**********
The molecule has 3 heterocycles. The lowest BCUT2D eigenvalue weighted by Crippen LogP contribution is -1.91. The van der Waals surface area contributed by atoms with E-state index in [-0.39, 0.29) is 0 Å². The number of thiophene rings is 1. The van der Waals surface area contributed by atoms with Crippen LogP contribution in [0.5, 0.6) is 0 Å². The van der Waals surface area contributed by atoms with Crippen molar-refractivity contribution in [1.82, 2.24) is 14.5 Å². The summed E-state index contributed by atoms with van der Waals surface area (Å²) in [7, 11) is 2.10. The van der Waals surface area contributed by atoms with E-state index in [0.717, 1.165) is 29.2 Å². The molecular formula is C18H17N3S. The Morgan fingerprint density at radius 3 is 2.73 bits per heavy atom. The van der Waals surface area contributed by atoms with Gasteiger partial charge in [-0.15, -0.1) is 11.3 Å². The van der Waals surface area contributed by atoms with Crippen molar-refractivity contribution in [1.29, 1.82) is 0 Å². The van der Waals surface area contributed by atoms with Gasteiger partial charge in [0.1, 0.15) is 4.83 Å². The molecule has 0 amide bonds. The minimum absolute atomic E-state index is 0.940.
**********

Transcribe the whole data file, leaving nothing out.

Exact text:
The molecule has 3 heterocycles. The lowest BCUT2D eigenvalue weighted by Crippen LogP contribution is -1.91. The van der Waals surface area contributed by atoms with E-state index in [-0.39, 0.29) is 0 Å². The number of thiophene rings is 1. The van der Waals surface area contributed by atoms with Crippen LogP contribution in [0.5, 0.6) is 0 Å². The van der Waals surface area contributed by atoms with Crippen molar-refractivity contribution in [1.82, 2.24) is 14.5 Å². The summed E-state index contributed by atoms with van der Waals surface area (Å²) in [7, 11) is 2.10. The van der Waals surface area contributed by atoms with E-state index in [0.717, 1.165) is 29.2 Å². The molecular formula is C18H17N3S. The Morgan fingerprint density at radius 3 is 2.73 bits per heavy atom. The van der Waals surface area contributed by atoms with Gasteiger partial charge in [-0.15, -0.1) is 11.3 Å². The van der Waals surface area contributed by atoms with Crippen molar-refractivity contribution in [1.29, 1.82) is 0 Å². The van der Waals surface area contributed by atoms with Gasteiger partial charge in [0.1, 0.15) is 4.83 Å². The molecule has 0 amide bonds. The minimum absolute atomic E-state index is 0.940.